***More Links***

Larry James describes A Post Office I’d like to visit!

Mark Elrod tells us What’s wrong with this world.

Bobby Cohoon suggests that Elvis had it right.

Bobby Valentine departs from the cheer of the season to post a message for those going through a rough time. The holidays aren’t happy times for everyone.

Mason McClain has a new post from True Hope.

Thanks for reading. I hope you are warm in your home, and aflame in your soul.

 

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Kingdom Come: Chapter Four

I do apologize for the long delay, and hope that those who have read the book or are reading will take a few moments to share their reflections.

Chapter Four is The Holy Spirit: God’s Redemptive Presence in the World. It concerns Harding’s appreciation for the indwelling Spirit in a church climate that was largely rejecting this vital teaching.  After a brief introduction of the subject, readers are informed of influential writer J. C. Hollowway and his attacks against Harding’s stance. Those who are familiar with the arguments, still presented today, will not be surprised by them.  (The Spirit works only through the word, etc.) Holloway actually thought that Harding was “a danger“. Harding thought that Holloway was “an example of rising deism among churches of Christ.”

The Holy Spirit in Harding’s theology was the Christian’s enabler. The Spirit is the secret to living in the shadow of the second coming.” Far from viewing this as an inconsequential matter, the indwelling Spirit was a centerpiece of Harding’s apocalyptic worldview. Harding and Holloway regarded each other with pity, each believing the other was treating the Word of God disrespectfully. As a result of their differing views, Holloway and Harding also disagreed on subjects such as special providence, grace and prayer. By the 1930’s Holloway’s view had emerged as the dominant tradition among churches of Christ.

The next sections identify aspects of this discussion and present Scripture that teaches the same. God is presented as relational – seeking intimate communion with His creatures. “The narrative of Scripture reinforces the longing of God for relationship with his creation.” Both in the Old and New Testaments The Spirit of God plays a predominant role in the Father’s relationship with humans. In the life of Jesus, the Spirit is present at baptism and birth. He is also present in the re-birth of those who have faith in Christ. The church is “God’s new community ….born and baptized of the Spirit.” In an excellent manner Hicks and Valentine lay out a theology of the Spirit from the pages of the New Testament.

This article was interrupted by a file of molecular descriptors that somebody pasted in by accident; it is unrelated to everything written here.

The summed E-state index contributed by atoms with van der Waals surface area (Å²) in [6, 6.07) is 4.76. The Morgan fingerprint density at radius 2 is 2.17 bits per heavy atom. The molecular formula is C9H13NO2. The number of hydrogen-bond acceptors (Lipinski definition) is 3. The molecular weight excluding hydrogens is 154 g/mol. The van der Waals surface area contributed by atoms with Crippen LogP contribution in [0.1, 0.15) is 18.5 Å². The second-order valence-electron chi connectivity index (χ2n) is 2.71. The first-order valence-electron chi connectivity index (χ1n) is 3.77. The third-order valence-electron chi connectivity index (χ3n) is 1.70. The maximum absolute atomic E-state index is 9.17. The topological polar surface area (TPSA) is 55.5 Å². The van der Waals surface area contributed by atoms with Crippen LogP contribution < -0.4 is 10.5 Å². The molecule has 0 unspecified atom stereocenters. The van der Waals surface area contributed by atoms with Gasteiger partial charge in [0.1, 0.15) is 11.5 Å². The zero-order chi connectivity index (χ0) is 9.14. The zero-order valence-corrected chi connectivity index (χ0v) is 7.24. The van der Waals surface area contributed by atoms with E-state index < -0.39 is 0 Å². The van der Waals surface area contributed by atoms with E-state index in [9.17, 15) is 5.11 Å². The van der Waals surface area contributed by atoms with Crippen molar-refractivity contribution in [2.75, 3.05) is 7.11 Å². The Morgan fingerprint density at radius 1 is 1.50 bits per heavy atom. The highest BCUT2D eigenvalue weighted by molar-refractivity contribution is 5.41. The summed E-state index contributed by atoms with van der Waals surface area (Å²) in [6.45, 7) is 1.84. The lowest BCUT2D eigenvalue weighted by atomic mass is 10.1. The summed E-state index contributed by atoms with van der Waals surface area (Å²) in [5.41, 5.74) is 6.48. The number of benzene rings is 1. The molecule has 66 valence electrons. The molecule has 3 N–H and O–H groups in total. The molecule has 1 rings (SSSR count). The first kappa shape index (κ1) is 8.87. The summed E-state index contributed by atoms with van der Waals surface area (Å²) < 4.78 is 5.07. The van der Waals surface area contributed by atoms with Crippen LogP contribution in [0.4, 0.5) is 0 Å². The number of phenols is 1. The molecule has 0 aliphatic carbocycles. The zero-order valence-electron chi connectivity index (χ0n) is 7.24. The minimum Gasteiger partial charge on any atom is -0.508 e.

In a following segment of the chapter, Living In The Spirit is the subject. Readers are encouraged to “learn to enjoy God.” “Prayer and worship, as means of being filled with the Spirit, bring us into intimate communion with the triune God as a foretaste of the new creation.” Living by the Spirit also means that we are longing for transformation. In our ongoing participation with God in life we are also equipped to serve God, using gifts that He has given to us.

 In conclusion Hicks and Valentine write, “Though surviving in pockets in the Churches of Christ, Harding’s perspective was soon eclipsed by rationalistic and symbolic views.”

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What do you think…. is the Spirit actually the Word … or is the Spirit of God alive within the Christian?

In your experience, what is the view of most people with whom you have been associated?

Does it matter to you if the Spirit indwells via the word or personally? Why?

How important is this issue in regards to fellowship?

Why could it be said that our culture is more open to the personal indwelling today?

What does the Bible say?

***News***

NC sees tornadoes; 8 die in the storms.

Doctors in Biloxi are studying inhaled insulin … good news for diabetics.

Elderly Gulfport Storm Victim Gets New House!

700 People Sick On Cruise.

Ongoing Relief Work In Slidell, Louisiana.

***Blogs***

What happens when someone who knows nothing about the Bible starts reading it … and Blogging about it?

Danny Dodd’s discussion of Should We Fight continues…